WillowJ Senior Member (Voting Rights)

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    I am really glad you posted @lunarainbows

    I have brought it up various places, as it's a major symptom for me and not only is it very troublesome, it's also one of the most limiting symptoms because it stops me from doing things I might otherwise be able to do even if I have the cognitive capacity or (when I was less ill) could have physically gone somewhere.

    Also the foods thing is unhealthy. I am lucky in that no one in authority is trying to make me eat things I can't eat, but I am bothered to not see research trying to figure out our GI issues.

    (Any why is it not mentioned in the literature that being underweight is a thing?? As I know that all weights are possible but underweight or tends to drop underweight is definitely a subgroup.)
     
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  17. Amw66

    Amw66 Senior Member (Voting Rights)

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    I do wonder if the underweight group is related to aminos acid use for fuel. This could drive catabolic state.
     
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  18. lunarainbows

    lunarainbows Senior Member (Voting Rights)

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    @Wonko @Samuel

    Wonko, the autism passport helped me considerably and I’m not sure why you are dismissing it. It may not be an official document and it’s not perfect but it is certainly something. I was advised to use it by my autism counsellor as well as when I was diagnosed with Aspergers.

    I took two photocopies so even if one got lost, I had another.

    All the medical officials I gave it to, were aware of it. It’s in my GP records as well.

    As soon as I gave it to paramedics they started telling off anyone in my block of flats who were making noise as we went down in the lift. They turned off lights in the ambulance and stopped making any noise. When I got into hospital, I was taken into a separate room to wait (so I didn’t have to wait in a waiting room) and was then allocated my own room where my mum could stay - as I cannot cope by myself (this is regardless of M.E or not).

    And we need something like this for M.E.
    Edit: and an official one that was endorsed by the NHS/NICE would be even better, so that it is not dismissed by medical professionals. It took autism campaigners many decades to get to this stage - we don’t have that sort of time.
     
    Last edited: Aug 6, 2019
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  19. adambeyoncelowe

    adambeyoncelowe Senior Member (Voting Rights)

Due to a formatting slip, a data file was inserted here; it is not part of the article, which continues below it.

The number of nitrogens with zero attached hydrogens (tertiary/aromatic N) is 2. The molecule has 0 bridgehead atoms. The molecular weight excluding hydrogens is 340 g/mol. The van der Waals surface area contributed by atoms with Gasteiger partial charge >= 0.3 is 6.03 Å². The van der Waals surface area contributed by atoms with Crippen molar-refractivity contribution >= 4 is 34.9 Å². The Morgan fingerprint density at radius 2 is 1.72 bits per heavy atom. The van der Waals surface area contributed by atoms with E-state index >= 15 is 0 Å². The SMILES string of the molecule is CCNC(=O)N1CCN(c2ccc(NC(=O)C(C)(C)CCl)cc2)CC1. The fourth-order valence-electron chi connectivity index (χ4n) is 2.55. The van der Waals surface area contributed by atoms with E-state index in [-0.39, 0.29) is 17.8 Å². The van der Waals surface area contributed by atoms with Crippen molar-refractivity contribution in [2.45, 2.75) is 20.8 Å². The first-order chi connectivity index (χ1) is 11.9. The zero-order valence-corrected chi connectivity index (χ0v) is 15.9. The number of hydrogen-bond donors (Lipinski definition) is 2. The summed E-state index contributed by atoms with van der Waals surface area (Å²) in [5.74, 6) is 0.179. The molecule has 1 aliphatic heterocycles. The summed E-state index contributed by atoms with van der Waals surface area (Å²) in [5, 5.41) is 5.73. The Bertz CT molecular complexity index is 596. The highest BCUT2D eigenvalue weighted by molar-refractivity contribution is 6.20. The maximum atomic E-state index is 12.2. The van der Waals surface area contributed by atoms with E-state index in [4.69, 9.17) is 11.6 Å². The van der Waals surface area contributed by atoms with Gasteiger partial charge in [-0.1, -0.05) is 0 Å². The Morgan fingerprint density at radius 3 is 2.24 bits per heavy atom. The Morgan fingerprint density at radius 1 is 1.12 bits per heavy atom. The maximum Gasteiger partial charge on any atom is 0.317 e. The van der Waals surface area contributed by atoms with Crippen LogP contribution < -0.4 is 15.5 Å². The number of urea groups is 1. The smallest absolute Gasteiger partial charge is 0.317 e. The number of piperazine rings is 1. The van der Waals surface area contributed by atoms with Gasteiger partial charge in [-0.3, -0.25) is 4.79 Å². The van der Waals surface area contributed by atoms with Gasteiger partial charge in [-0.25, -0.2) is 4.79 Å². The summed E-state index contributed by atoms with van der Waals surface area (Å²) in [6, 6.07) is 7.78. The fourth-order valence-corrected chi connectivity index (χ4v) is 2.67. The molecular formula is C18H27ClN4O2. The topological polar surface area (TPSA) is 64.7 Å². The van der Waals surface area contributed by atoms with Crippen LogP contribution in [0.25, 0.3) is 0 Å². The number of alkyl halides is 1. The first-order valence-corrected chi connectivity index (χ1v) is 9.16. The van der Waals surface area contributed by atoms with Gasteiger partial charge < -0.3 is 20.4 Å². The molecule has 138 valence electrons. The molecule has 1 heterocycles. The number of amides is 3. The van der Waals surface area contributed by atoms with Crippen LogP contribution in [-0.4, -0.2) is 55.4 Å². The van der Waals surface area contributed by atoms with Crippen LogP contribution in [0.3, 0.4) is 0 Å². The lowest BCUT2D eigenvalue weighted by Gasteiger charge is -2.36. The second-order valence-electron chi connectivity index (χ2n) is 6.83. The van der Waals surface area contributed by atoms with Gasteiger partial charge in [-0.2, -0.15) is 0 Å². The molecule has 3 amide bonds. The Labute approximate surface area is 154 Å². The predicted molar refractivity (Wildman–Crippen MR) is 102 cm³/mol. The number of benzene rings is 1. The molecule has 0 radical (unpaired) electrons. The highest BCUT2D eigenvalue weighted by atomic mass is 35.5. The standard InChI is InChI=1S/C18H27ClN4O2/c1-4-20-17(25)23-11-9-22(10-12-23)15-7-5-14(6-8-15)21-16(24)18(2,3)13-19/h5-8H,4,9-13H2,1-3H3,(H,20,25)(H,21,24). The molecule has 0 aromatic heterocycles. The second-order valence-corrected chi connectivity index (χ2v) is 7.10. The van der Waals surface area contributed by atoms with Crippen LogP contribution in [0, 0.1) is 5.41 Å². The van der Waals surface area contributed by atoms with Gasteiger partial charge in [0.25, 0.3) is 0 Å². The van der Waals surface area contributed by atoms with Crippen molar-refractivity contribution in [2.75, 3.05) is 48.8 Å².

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    I believe some criteria do mention weight changes as typical of ME, but I think the balancing argument is that you don't want to miss some hidden illness causing weight loss or weight gain.

    The problem with saying something is due to ME is that symptoms aren't taken seriously or aren't investigated when this happens. When a person rapidly loses weight, that should be investigated, even if it is part of the ME.

    IIRC, the usual stance in ME (e.g., in the consensus documents) is that small amounts of weight change over a long period aren't a huge issue, but rapid and/or large changes in weight should be investigated. I think that's sensible.
     
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  20. lunarainbows

    lunarainbows Senior Member (Voting Rights)

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    I agree completely. And so sorry you are going through that and to go through that fear every day and without access to hospital treatment which is a basic human right.

    It is inhumane.

    You are absolutely right.
    It’s not a trivial thing. people are dying because of this. Why don’t people realise? How can we be left like this?

    I have also thought this about the nursing home. If I did not have carers I would not cope in a nursing home. I would not cope with carers coming in to my house even, only my family member and partner who currently are with me - and that’s because they are both so understanding and accepting of M.E. I am so scared of the future because of this and think about it a lot.

    About the passport. I’m in the UK. You are right in that passports should not even be necessary - just having our condition should be enough information. But with autism it varies widely with respect to sensitivities, with some people having hyposensensitivities (under sensitivity) and hyper sensitivities (like in M.E), as well as some being unable to speak etc. And level of speeech / social differences does not indicate level of hyper or hypo sensitivities, so it’s very unique to the individual so I can understand the passport.

    Although an official document would be much better because I still can imagine the level of understanding and willingness to accommodate varies greatly depending on the medical professional.

    I think with M.E it’s simpler in a way as it’s always hyper-sensitivity (as far as I know).
     
    Last edited: Aug 6, 2019